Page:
Beacon on Mt. Diablo shines in honor of those killed during Pearl Harbor attack


Yearly on the night of Dec. 7, a small group gathers at Mt. Diablo in Northern California to commemorate the anniversary of the assault on Pearl Harbor by relighting the flame on prime of the mountain. 

The attendees congregate to honor those that misplaced their lives in 1941 when the Japanese Navy attacked a U.S. naval base in Hawaii. On the night time of Dec. 7, 1941, the Eye of Mt. Diabl’ went darkish because the West Coast ready for the potential for one other strike.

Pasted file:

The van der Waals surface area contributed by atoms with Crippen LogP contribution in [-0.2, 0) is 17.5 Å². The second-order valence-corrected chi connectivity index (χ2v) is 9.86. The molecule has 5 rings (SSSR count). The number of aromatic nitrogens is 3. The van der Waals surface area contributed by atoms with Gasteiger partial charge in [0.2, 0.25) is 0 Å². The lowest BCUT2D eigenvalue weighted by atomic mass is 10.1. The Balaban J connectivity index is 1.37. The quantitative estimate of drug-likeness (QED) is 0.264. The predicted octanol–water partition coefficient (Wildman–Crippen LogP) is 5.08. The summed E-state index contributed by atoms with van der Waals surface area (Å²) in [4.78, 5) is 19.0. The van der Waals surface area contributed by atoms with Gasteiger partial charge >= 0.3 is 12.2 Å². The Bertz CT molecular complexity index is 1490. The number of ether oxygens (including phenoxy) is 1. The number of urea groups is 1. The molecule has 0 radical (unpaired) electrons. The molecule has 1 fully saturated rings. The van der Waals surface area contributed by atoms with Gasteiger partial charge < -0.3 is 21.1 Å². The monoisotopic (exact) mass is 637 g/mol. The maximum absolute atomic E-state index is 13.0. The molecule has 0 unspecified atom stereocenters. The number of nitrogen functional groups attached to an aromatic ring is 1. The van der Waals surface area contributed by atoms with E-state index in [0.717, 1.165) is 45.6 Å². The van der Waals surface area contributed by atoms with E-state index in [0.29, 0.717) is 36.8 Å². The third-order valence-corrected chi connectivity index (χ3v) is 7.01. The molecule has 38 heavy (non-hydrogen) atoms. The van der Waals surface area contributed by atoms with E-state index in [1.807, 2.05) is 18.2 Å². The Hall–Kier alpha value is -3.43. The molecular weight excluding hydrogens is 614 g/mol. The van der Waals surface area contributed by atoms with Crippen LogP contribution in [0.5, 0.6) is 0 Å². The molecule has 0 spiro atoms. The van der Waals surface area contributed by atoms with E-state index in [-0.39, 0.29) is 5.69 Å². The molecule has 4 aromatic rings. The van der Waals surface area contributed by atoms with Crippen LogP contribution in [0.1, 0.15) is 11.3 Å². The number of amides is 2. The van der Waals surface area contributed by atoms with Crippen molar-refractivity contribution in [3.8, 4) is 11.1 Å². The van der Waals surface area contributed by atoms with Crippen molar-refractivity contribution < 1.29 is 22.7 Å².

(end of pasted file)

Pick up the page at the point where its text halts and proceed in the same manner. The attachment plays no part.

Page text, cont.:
The beacon remained unlighted for 23 years till on the night of December 7, 1964, Chester Nimitz, commander in chief of the Pacific Forces throughout World Struggle II, relighted the flame atop Mount Diablo.

The custom has been happening for fifty three years on the request of Nimitz. The beacon on prime of the mountain stays darkish each different night time of the yr.

On Thursday, attendees honored the remaining survivors of Pearl Harbor who’re nonetheless dwelling in Contra Cosa County – about ninety minutes east of San Francisco, the San Francisco Chronicle reported.  

The beacon, was first ignited by the pilot Charles Lindbergh in 1928 as an assist to aviation within the area. 

 



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